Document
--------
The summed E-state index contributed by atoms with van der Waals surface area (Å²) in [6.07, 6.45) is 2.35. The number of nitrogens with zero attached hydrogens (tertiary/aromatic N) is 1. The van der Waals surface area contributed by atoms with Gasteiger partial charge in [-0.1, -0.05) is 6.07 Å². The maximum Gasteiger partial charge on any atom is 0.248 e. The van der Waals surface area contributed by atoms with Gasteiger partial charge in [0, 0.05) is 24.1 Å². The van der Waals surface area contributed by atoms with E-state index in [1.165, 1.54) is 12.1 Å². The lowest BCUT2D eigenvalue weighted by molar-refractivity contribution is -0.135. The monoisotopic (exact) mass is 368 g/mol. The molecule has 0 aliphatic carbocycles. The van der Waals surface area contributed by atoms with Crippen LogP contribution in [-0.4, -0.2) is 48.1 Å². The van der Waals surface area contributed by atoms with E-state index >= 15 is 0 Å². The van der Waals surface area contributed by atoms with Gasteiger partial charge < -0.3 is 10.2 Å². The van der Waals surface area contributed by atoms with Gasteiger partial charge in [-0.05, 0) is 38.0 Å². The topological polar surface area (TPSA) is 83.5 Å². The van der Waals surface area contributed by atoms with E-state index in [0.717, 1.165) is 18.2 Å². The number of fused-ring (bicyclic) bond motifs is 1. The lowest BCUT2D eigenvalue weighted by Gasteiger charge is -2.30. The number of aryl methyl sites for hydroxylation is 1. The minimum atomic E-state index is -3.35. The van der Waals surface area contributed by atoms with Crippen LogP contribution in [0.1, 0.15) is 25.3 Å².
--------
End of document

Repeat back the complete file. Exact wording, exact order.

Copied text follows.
The summed E-state index contributed by atoms with van der Waals surface area (Å²) in [6.07, 6.45) is 2.35. The number of nitrogens with zero attached hydrogens (tertiary/aromatic N) is 1. The van der Waals surface area contributed by atoms with Gasteiger partial charge in [-0.1, -0.05) is 6.07 Å². The maximum Gasteiger partial charge on any atom is 0.248 e. The van der Waals surface area contributed by atoms with Gasteiger partial charge in [0, 0.05) is 24.1 Å². The van der Waals surface area contributed by atoms with E-state index in [1.165, 1.54) is 12.1 Å². The lowest BCUT2D eigenvalue weighted by molar-refractivity contribution is -0.135. The monoisotopic (exact) mass is 368 g/mol. The molecule has 0 aliphatic carbocycles. The van der Waals surface area contributed by atoms with Crippen LogP contribution in [-0.4, -0.2) is 48.1 Å². The van der Waals surface area contributed by atoms with E-state index >= 15 is 0 Å². The van der Waals surface area contributed by atoms with Gasteiger partial charge < -0.3 is 10.2 Å². The van der Waals surface area contributed by atoms with Gasteiger partial charge in [-0.05, 0) is 38.0 Å². The topological polar surface area (TPSA) is 83.5 Å². The van der Waals surface area contributed by atoms with E-state index in [0.717, 1.165) is 18.2 Å². The number of fused-ring (bicyclic) bond motifs is 1. The lowest BCUT2D eigenvalue weighted by Gasteiger charge is -2.30. The number of aryl methyl sites for hydroxylation is 1. The minimum atomic E-state index is -3.35. The van der Waals surface area contributed by atoms with Crippen LogP contribution in [0.1, 0.15) is 25.3 Å².